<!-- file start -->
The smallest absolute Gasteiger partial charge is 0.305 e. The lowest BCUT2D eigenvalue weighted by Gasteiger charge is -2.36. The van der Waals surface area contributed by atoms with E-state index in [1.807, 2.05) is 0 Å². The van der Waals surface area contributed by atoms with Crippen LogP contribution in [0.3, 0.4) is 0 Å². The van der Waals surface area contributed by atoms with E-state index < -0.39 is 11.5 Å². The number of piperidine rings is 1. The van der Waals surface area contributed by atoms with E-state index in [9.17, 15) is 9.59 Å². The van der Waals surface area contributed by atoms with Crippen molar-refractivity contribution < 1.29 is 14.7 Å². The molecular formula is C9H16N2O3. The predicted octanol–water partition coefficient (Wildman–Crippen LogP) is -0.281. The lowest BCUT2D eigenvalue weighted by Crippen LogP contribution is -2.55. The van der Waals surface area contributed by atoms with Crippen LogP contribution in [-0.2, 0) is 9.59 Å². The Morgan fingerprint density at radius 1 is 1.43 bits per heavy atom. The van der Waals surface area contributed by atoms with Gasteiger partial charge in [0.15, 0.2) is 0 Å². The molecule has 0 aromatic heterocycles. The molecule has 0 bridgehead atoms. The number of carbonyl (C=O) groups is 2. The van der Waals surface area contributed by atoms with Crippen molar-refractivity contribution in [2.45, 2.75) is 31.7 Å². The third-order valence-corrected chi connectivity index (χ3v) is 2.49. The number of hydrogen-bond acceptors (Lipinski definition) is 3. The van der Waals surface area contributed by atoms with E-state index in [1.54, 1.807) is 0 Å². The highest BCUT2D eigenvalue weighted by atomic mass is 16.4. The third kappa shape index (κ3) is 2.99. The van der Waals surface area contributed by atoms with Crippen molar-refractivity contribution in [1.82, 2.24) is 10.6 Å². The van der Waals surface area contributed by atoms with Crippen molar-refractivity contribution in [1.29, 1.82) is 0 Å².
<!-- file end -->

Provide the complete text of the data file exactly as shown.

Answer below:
The smallest absolute Gasteiger partial charge is 0.305 e. The lowest BCUT2D eigenvalue weighted by Gasteiger charge is -2.36. The van der Waals surface area contributed by atoms with E-state index in [1.807, 2.05) is 0 Å². The van der Waals surface area contributed by atoms with Crippen LogP contribution in [0.3, 0.4) is 0 Å². The van der Waals surface area contributed by atoms with E-state index < -0.39 is 11.5 Å². The number of piperidine rings is 1. The van der Waals surface area contributed by atoms with E-state index in [9.17, 15) is 9.59 Å². The van der Waals surface area contributed by atoms with Crippen molar-refractivity contribution < 1.29 is 14.7 Å². The molecular formula is C9H16N2O3. The predicted octanol–water partition coefficient (Wildman–Crippen LogP) is -0.281. The lowest BCUT2D eigenvalue weighted by Crippen LogP contribution is -2.55. The van der Waals surface area contributed by atoms with Crippen LogP contribution in [-0.2, 0) is 9.59 Å². The Morgan fingerprint density at radius 1 is 1.43 bits per heavy atom. The van der Waals surface area contributed by atoms with Gasteiger partial charge in [0.15, 0.2) is 0 Å². The molecule has 0 aromatic heterocycles. The molecule has 0 bridgehead atoms. The number of carbonyl (C=O) groups is 2. The van der Waals surface area contributed by atoms with Crippen molar-refractivity contribution in [2.45, 2.75) is 31.7 Å². The third-order valence-corrected chi connectivity index (χ3v) is 2.49. The number of hydrogen-bond acceptors (Lipinski definition) is 3. The van der Waals surface area contributed by atoms with E-state index in [1.54, 1.807) is 0 Å². The highest BCUT2D eigenvalue weighted by atomic mass is 16.4. The third kappa shape index (κ3) is 2.99. The van der Waals surface area contributed by atoms with Crippen molar-refractivity contribution in [1.82, 2.24) is 10.6 Å². The van der Waals surface area contributed by atoms with Crippen molar-refractivity contribution in [1.29, 1.82) is 0 Å².